That reception and encouragement really inspired me. A few joined the team to plan it for the next year and so we did a 2nd, 3rd and here we are on our 8th year of doing this. It started as a 1 day annual event, growing into a full 3 day program screening around 70 films from 29 different African countries. It has turned into a wonderful celebration of Africa through the lenses of Africa’s seasoned and emerging filmmakers.
Do you visit or get involved with other film festivals?
I find myself often heavily involved in social commentary films, documentaries and I directed a documentary piece about black hospitals in America called “A Jewel in History“. This was acquired by UC Berkeley and distributed as educational curriculum piece for private schools or public health.
I also did a documentary about race killing that happened in Alabama in 1962 called “A Killing in Choctaw”. That film traveled overseas as well as across the country and received a full page review in the NYT when it came out.
I did a feature film called “Sabar – life is a Dance” which is a love story set in the context of an African dance movement in Oakland. It had a successful run at different film festivals.
Prior to that I did an experimental dramatic piece way back when, called Tantu which was a rites of passage, coming of age story about an African American boy transitioning into manhood and all that it entails. I don’t have a lot of space on my calendar these days, but whenever I can and not actively producing a film, I try to consult with filmmakers. I spent the last 5 years more trying to develop talent.
I was in Malawi a couple of years ago, doing some film workshops with high school students on how to tell their stories.
March of this year I was Sierra Leone teaching students digital storytelling. When I was in Nigeria this August, shooting my new film, I hired a lot of young people as interns.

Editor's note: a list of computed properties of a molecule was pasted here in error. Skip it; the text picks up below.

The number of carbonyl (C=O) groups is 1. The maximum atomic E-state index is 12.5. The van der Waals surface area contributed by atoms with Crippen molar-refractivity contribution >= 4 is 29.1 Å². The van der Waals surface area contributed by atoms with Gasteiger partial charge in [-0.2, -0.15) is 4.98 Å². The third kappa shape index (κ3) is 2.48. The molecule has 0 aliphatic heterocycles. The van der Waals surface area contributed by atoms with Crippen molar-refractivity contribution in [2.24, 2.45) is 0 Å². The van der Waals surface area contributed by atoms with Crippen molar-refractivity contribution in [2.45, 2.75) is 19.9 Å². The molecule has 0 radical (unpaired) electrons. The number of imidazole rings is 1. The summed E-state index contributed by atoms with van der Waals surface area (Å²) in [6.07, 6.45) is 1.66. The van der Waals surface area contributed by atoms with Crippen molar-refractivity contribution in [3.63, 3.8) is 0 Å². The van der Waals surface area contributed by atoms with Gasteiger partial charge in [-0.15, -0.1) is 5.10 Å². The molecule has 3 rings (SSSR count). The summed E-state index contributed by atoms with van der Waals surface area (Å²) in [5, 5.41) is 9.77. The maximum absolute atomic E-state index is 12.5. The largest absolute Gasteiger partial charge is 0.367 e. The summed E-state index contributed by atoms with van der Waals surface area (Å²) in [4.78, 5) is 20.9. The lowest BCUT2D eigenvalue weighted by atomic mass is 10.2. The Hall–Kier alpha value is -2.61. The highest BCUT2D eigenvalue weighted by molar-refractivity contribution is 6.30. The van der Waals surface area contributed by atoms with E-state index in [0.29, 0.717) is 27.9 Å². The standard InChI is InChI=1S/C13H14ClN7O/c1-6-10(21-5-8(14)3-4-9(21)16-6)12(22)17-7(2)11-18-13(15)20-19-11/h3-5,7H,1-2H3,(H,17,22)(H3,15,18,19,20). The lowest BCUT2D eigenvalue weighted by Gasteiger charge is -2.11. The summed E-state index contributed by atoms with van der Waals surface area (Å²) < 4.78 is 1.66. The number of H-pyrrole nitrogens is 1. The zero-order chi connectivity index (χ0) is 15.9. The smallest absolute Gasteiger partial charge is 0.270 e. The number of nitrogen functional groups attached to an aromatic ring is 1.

I love to empower them and walk them through how to tell their stories, since it is something that is very dear to my heart. Making sure that the younger generation can, especially with the amazing current current technology, create their stories.
How was the film festival this year compared to last?
Wonderful. I am just so humbled and honoured really that we stayed with this project, where every single year we see growth and every year is better than the year before.
The first 7 years we presented this festival with our incredible partners in Mountain View at the Community School of Music and Arts. Uniquely for this year was that we moved the festival to San Jose and therefore was our first time in a new venue since inception. It was held in San Jose’s Historic Hoover Theatre and it was phenomenal.
San Jose provided us a lot of new and exciting opportunities like easier transportation from and to the venue, proximity to the international airport and many more hotel options making it easier for visiting filmmakers and guests from out of town.
From a basic infrastructure layout of our festival we enjoyed a much higher quality and attendance went up considerably also due to San Jose’s larger population and the fact that the city of San Jose whom were very supportive overall became a major funder of the festival.
We came of age, so to speak.